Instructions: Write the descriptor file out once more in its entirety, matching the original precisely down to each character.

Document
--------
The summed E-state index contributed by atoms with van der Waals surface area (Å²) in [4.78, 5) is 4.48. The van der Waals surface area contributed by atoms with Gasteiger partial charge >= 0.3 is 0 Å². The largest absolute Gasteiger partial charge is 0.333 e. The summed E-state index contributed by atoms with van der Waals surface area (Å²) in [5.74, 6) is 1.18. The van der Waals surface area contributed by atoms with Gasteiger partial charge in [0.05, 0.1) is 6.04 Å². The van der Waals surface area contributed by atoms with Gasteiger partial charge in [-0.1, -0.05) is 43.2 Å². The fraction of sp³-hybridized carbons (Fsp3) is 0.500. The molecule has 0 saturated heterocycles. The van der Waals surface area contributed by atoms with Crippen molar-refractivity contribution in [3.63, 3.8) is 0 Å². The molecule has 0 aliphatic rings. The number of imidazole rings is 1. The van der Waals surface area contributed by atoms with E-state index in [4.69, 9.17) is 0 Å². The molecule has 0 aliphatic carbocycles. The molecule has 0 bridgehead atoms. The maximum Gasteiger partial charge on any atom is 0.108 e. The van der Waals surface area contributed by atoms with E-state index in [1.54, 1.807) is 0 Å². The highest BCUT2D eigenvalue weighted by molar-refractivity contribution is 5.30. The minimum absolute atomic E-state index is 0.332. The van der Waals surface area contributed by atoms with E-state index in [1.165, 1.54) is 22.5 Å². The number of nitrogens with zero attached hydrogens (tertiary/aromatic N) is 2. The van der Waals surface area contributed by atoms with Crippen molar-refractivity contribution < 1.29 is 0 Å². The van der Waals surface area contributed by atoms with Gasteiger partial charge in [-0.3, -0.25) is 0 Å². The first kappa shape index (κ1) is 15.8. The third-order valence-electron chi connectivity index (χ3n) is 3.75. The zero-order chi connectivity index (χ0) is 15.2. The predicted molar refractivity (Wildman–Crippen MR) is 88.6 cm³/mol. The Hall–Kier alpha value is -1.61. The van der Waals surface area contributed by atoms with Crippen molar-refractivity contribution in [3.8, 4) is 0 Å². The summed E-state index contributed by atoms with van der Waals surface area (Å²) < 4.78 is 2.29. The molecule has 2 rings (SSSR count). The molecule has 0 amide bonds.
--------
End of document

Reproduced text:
The summed E-state index contributed by atoms with van der Waals surface area (Å²) in [4.78, 5) is 4.48. The van der Waals surface area contributed by atoms with Gasteiger partial charge >= 0.3 is 0 Å². The largest absolute Gasteiger partial charge is 0.333 e. The summed E-state index contributed by atoms with van der Waals surface area (Å²) in [5.74, 6) is 1.18. The van der Waals surface area contributed by atoms with Gasteiger partial charge in [0.05, 0.1) is 6.04 Å². The van der Waals surface area contributed by atoms with Gasteiger partial charge in [-0.1, -0.05) is 43.2 Å². The fraction of sp³-hybridized carbons (Fsp3) is 0.500. The molecule has 0 saturated heterocycles. The van der Waals surface area contributed by atoms with Crippen molar-refractivity contribution in [3.63, 3.8) is 0 Å². The molecule has 0 aliphatic rings. The number of imidazole rings is 1. The van der Waals surface area contributed by atoms with E-state index in [4.69, 9.17) is 0 Å². The molecule has 0 aliphatic carbocycles. The molecule has 0 bridgehead atoms. The maximum Gasteiger partial charge on any atom is 0.108 e. The van der Waals surface area contributed by atoms with E-state index in [1.54, 1.807) is 0 Å². The highest BCUT2D eigenvalue weighted by molar-refractivity contribution is 5.30. The minimum absolute atomic E-state index is 0.332. The van der Waals surface area contributed by atoms with E-state index in [1.165, 1.54) is 22.5 Å². The number of nitrogens with zero attached hydrogens (tertiary/aromatic N) is 2. The van der Waals surface area contributed by atoms with Crippen molar-refractivity contribution < 1.29 is 0 Å². The van der Waals surface area contributed by atoms with Gasteiger partial charge in [-0.3, -0.25) is 0 Å². The first kappa shape index (κ1) is 15.8. The third-order valence-electron chi connectivity index (χ3n) is 3.75. The zero-order chi connectivity index (χ0) is 15.2. The predicted molar refractivity (Wildman–Crippen MR) is 88.6 cm³/mol. The Hall–Kier alpha value is -1.61. The van der Waals surface area contributed by atoms with Crippen molar-refractivity contribution in [3.8, 4) is 0 Å². The summed E-state index contributed by atoms with van der Waals surface area (Å²) < 4.78 is 2.29. The molecule has 2 rings (SSSR count). The molecule has 0 amide bonds.